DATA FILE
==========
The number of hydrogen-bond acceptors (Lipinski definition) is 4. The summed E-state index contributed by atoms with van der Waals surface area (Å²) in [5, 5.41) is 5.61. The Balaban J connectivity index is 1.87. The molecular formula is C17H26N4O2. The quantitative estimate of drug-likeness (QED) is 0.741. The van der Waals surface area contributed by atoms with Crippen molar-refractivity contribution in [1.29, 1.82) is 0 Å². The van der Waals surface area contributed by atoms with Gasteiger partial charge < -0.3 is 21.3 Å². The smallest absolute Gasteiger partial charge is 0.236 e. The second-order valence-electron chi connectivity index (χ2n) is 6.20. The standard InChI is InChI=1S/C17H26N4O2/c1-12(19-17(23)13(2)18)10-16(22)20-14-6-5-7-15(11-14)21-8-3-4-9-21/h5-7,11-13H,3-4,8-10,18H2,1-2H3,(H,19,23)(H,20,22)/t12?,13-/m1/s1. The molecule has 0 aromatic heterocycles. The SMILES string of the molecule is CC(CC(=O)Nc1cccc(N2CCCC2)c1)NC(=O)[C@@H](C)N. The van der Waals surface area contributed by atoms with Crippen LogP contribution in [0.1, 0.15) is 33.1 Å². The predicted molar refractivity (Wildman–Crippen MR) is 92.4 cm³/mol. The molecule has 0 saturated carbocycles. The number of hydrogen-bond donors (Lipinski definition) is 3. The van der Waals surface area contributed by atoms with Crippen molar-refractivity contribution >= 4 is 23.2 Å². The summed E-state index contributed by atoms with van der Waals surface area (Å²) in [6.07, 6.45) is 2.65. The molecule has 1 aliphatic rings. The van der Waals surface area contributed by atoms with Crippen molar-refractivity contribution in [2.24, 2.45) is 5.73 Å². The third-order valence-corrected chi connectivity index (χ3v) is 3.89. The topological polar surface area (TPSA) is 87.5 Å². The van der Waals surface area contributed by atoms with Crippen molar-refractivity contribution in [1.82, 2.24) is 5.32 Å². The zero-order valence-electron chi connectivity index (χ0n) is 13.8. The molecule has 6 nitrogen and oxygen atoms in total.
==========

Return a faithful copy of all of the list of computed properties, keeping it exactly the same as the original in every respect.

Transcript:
The number of hydrogen-bond acceptors (Lipinski definition) is 4. The summed E-state index contributed by atoms with van der Waals surface area (Å²) in [5, 5.41) is 5.61. The Balaban J connectivity index is 1.87. The molecular formula is C17H26N4O2. The quantitative estimate of drug-likeness (QED) is 0.741. The van der Waals surface area contributed by atoms with Crippen molar-refractivity contribution in [1.29, 1.82) is 0 Å². The van der Waals surface area contributed by atoms with Gasteiger partial charge < -0.3 is 21.3 Å². The smallest absolute Gasteiger partial charge is 0.236 e. The second-order valence-electron chi connectivity index (χ2n) is 6.20. The standard InChI is InChI=1S/C17H26N4O2/c1-12(19-17(23)13(2)18)10-16(22)20-14-6-5-7-15(11-14)21-8-3-4-9-21/h5-7,11-13H,3-4,8-10,18H2,1-2H3,(H,19,23)(H,20,22)/t12?,13-/m1/s1. The molecule has 0 aromatic heterocycles. The SMILES string of the molecule is CC(CC(=O)Nc1cccc(N2CCCC2)c1)NC(=O)[C@@H](C)N. The van der Waals surface area contributed by atoms with Crippen LogP contribution in [0.1, 0.15) is 33.1 Å². The predicted molar refractivity (Wildman–Crippen MR) is 92.4 cm³/mol. The molecule has 0 saturated carbocycles. The number of hydrogen-bond donors (Lipinski definition) is 3. The van der Waals surface area contributed by atoms with Crippen molar-refractivity contribution >= 4 is 23.2 Å². The summed E-state index contributed by atoms with van der Waals surface area (Å²) in [6.07, 6.45) is 2.65. The molecule has 1 aliphatic rings. The van der Waals surface area contributed by atoms with Crippen molar-refractivity contribution in [2.24, 2.45) is 5.73 Å². The third-order valence-corrected chi connectivity index (χ3v) is 3.89. The topological polar surface area (TPSA) is 87.5 Å². The van der Waals surface area contributed by atoms with Crippen molar-refractivity contribution in [1.82, 2.24) is 5.32 Å². The zero-order valence-electron chi connectivity index (χ0n) is 13.8. The molecule has 6 nitrogen and oxygen atoms in total.